- You are disabled, cannot work for at least a year and your condition is on the SSA List of Impairments. This means you cannot do any type of substantial work at all – either your job or any job.
- You can be mentally or physically disabled.
What are the conditions in the List of Impairments otherwise known as the Blue Book? What are the disability qualifications in this list? Let’s take a look.
You should know that even if your condition is not on this list, you might still have social security disability eligibility. Remember that you must be totally disabled and not be able to do any work. Partial disabilities are not covered.
When you look through the List of Impairments, you must also know that the severity of the impairment is taken into consideration as well. You may have Irritable Bowel Syndrome, but it is not severe enough to keep you from substantial work. It would not meet the Social Security Disability Requirements. The list is divided into categories and then the specific ailment must be listed, and the severity must be met.
The categories are:
- Musculoskeletal Problems (e.g., back injuries, amputation, femur fractures)
- Special Senses and Speech (e.g., hearing loss, loss of speech, loss of visual efficiency)
- Respiratory System (e.g., chronic pulmonary hypertension, asthma, cystic fibrosis)
- Cardiovascular System (e.g., chronic pulmonary hypertension, heart failure, chronic venous insufficiency)
- Digestive System (e.g., short bowel syndrome, liver disease, irritable bowel syndrome)
- Genitourinary Impairments (e.g., chronic kidney disease, nephrotic syndrome)
- Hematological Disorders (e.g., bone marrow failure, sickle cell disease, hemophilia)
- Skin Disorders (e.g., dermatitis, ichthyosis, burns)
- Endocrine Disorders (e.g., diabetes, hyperglycemia, adrenal gland disorders)
- Congenital Disorders that Affect Multiple Body Systems (e.g., Down syndrome)
- Neurological (e.g., Parkinsonian syndrome, epilepsy, cerebral palsy)
- Mental Disorders (e.g., schizophrenia, bipolar disorder, intellectual disorders)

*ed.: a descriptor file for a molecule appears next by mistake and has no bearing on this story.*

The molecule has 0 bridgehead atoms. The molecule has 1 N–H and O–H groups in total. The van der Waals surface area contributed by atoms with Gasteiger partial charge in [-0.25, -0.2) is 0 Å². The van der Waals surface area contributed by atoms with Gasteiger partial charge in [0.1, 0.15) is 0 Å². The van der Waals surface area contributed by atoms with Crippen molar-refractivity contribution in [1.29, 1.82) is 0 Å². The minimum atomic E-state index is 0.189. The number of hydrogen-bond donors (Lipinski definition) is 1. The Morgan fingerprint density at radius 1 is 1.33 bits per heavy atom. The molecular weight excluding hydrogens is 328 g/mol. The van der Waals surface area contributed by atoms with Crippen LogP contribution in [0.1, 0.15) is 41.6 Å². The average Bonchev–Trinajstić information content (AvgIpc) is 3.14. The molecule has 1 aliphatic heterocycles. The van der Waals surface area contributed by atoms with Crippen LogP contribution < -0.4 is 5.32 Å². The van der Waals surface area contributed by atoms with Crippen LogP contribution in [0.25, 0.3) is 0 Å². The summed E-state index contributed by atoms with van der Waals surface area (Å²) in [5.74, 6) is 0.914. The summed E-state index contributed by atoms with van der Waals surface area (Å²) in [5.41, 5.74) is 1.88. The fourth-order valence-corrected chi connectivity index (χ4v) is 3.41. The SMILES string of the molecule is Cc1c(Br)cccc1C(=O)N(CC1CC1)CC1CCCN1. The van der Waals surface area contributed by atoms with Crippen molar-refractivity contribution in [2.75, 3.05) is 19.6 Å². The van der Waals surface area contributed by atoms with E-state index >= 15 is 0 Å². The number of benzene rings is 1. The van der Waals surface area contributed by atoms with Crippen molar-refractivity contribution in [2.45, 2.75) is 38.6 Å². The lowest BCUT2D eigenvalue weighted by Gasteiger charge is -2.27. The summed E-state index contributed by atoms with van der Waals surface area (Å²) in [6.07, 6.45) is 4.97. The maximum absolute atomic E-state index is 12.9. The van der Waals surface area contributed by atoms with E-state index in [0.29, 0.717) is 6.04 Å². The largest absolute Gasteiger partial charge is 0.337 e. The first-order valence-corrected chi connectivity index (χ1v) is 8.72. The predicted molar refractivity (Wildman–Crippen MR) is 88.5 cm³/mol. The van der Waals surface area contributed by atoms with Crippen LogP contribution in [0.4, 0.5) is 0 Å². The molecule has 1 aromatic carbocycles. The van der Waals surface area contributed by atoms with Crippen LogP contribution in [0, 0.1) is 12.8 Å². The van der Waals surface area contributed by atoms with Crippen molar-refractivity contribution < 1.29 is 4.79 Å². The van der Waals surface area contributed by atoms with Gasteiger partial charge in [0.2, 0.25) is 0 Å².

- Malignant Neoplastic Diseases (e.g., lymphoma, multiple myeloma)
- Immune System Disorders (e.g., lupus, HIV/AIDs, inflammatory arthritis
Proving You Meet the Medical Social Security Disability Requirements
In order to qualify you will need medical information presented to the Social Security Administration as well as informing your physicians and facilities that the SSA will be contacting them. To prove your SSDI eligibility, the SSA will want all medical records that pertain to your condition, including physicians’ sessions notes, visits to specialists, hospitals, labs, clinics, and all other providers including mental health providers if applicable. You should make available to the Social Security Administration the following information as well:
- Basic information on all the doctors who have treated the condition you are applying for. This would include their name, location, phone.
- If you know them the dates you were seen in doctors’ offices, clinics or hospitals.
- Medical tests – what did you have, when did you have them, where did you have them and who ordered them.
- Medications: name, dose, reason, prescribing physician.
After the claims examiner goes through everything that has been submitted by you, your doctors and other providers, they will determine if you need to see an SSA doctor for a final recommendation. After this, they will decide if you meet the SSDI eligibility requirements.
If your disability is not on the List of Impairments you can still apply and be approved if your condition means you cannot hold any type of job for the next year. You would prove this in the same way that you would prove a disability that was on the List of Impairments. You must prove through your doctors and medical records that your condition, though not on the list, is too severe for you to work. You will be evaluated in much the same manner as the person whose condition is on the list. This is how you qualify for Social Security Disability.